By Dr Kamal Jabbour, Contributing Writer
In a recent business trip to New York, I took time off to eat a quiet dinner at the Fashion Cafe. This was my first visit to New York's finest running diner. The host greeted me cordially, and led me to a spacious booth. I sat facing a life-size portrait of Steve Prefontaine. The menu was simple and elegant, featuring a Pritikin cuisine and the favorite recipes of many running legends.
My first surprise came when I saw the place mats. They were made of laminated newspaper clippings of my running columns. What a brilliant idea! Learning of my visit, the owner of the cafe came to greet me. Model Elle MacPherson had conceived the Fashion Cafe to provide a unique eating experience for runners. She told me that she was thrilled to finally meet me. She confided that she was an avid reader of my column, delivered by air messenger every Monday morning.
Running was Elle's secret to beauty and fitness. True to the Master's teachings, she ran an hour every day. The first half hour was for the body, and the second half hour was for the soul. Yet, she was not a recreational jogger. As a teen-ager, she ran a mile in 4 minutes, 24 seconds. Last summer, I invited Elle to run the lead leg at the 100x1-mile world record relay in Syracuse. However, she flew home to finalize Sydney's bid for the 2000 Olympics.
Elle invited me to join her for an early morning run the following day. Weary of my celebrity status, I got up early to get ready. We rode in Elle's green convertible Jaguar F-type to the back entrance of the park to avoid the crowds. Elle suggested the newly certified Van Cortlandt 10-mile course. We started the run at an easy 6-minute pace. We talked about the many things that we shared: running, fame and fan mail. We compared notes on the latest e-mail software that could respond to 10,000 e-mails each day in a personalized way.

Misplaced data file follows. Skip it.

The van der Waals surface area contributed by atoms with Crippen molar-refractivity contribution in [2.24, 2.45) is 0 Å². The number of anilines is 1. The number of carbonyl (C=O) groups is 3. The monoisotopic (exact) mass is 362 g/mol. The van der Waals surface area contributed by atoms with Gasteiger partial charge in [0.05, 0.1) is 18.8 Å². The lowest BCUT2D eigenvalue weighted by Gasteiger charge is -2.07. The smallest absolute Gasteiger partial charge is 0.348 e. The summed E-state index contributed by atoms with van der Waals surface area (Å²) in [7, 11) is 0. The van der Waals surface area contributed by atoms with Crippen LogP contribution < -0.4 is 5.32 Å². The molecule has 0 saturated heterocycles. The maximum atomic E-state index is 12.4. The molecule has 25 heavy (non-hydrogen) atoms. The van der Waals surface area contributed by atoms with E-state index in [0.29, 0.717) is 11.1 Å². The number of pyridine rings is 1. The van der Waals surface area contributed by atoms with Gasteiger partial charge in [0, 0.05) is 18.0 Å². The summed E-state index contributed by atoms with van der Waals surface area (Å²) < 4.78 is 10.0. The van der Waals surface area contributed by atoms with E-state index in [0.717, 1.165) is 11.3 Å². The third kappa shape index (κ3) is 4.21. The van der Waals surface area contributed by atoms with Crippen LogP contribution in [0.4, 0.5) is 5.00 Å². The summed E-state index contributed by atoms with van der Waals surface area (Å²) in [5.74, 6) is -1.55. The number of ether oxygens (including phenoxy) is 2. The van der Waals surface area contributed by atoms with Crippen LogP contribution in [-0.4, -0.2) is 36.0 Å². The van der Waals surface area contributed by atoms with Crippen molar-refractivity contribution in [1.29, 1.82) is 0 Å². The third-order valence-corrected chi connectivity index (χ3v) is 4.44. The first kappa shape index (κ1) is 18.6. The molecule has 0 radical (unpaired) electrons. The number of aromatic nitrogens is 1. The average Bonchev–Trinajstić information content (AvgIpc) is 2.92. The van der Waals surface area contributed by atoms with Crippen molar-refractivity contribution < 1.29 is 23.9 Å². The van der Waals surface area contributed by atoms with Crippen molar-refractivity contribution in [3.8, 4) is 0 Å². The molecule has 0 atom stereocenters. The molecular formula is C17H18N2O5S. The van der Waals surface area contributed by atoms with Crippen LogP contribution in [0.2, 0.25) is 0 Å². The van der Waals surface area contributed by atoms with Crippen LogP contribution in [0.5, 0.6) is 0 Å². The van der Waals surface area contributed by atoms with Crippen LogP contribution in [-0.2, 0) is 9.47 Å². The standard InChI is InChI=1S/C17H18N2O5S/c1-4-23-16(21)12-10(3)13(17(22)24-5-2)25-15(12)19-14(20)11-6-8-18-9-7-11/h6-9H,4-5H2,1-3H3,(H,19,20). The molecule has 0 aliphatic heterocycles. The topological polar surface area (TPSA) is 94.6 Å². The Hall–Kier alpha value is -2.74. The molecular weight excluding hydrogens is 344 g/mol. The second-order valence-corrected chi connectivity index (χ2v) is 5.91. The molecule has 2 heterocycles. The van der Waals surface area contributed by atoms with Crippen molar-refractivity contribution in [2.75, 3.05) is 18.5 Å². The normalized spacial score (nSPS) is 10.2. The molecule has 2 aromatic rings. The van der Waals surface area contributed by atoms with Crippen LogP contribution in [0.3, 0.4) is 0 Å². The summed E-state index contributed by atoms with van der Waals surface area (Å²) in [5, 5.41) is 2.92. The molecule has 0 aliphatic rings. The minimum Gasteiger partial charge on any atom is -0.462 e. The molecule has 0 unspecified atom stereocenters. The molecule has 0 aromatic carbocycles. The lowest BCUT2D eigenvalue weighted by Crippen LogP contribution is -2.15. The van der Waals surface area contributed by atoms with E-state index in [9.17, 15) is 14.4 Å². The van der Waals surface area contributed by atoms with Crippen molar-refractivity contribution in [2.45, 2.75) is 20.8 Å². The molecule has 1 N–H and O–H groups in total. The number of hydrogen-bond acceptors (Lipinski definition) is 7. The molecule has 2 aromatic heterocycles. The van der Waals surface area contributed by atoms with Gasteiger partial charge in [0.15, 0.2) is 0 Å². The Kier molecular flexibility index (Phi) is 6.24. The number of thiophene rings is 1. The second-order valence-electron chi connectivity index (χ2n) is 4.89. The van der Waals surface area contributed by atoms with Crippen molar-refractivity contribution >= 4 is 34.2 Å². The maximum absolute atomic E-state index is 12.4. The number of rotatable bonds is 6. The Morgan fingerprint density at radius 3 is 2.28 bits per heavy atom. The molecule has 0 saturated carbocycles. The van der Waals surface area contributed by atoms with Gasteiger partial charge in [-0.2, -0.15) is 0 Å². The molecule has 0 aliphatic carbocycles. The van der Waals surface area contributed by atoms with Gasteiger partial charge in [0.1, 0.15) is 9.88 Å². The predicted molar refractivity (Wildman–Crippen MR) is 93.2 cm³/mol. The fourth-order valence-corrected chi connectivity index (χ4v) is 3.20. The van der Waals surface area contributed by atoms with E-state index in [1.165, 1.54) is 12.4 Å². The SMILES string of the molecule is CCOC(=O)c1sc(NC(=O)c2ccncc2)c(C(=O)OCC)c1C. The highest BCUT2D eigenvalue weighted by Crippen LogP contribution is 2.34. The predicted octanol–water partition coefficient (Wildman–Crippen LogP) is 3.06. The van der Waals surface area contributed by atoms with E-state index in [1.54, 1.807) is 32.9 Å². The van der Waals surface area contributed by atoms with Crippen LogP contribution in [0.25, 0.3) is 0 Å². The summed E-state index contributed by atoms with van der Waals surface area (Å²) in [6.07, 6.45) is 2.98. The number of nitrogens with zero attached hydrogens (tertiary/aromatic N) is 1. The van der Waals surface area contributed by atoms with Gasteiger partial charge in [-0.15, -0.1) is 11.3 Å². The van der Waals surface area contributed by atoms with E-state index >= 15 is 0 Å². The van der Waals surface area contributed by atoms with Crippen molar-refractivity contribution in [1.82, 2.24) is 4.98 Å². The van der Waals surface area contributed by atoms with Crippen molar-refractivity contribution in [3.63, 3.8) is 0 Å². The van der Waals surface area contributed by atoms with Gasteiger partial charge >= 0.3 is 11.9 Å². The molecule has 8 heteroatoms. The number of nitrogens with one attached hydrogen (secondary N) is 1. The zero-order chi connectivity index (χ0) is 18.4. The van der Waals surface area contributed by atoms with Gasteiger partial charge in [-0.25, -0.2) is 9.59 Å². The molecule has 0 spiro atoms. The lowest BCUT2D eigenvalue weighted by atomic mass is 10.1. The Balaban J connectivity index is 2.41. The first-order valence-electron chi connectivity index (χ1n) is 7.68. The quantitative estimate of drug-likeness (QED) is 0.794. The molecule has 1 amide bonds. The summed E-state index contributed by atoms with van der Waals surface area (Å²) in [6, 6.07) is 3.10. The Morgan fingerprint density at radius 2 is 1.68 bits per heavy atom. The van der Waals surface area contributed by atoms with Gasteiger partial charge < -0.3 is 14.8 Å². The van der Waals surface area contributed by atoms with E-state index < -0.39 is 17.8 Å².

We reached the 2-mile mark in just under 12 minutes, and the aroma of fresh pizza filled my lungs. We started our climb toward the water tower as the sun peeked through the trees. We listened to the birds greet a new day with song. We watched the deer drink from a nearby stream. We witnessed nature in action as we hurdled a pair of trunks lying across the trail.
Elle pushed the pace to test my fitness. A subtle blush radiated from her face, as she realized the futility of her plot. We ran and talked our way to the five-mile turnaround. The half hour for the body was complete. The next half hour would be for the soul.
We came across a group of runners who greeted us in awe, recognizing the celebrity in their midst. A raccoon straggled across the trail, disoriented in the bright sunshine. A cotton-tail rabbit fled between the trees. Elle ran gracefully, enjoying the moment.
A large black bird flew overhead, and landed on a distant tree. It looked at us and started screaming. The screams got louder as we drew closer, and bordered on a pleading squeal. Suddenly, the tree changed into a cage, and the bird's wings flapped frantically. The squealing turned into barking, and shook me out of my deep sleep. I jumped out of bed, my heart racing, and led Saucony out into the yard.
Kamal Jabbour's house-broken puppy, Saucony, has shattered many early morning dreams. Kamal's RUNNING Column appears in The Post-Standard on Mondays. He maintains The Syracuse Running Page and receives email at firstname.lastname@example.org.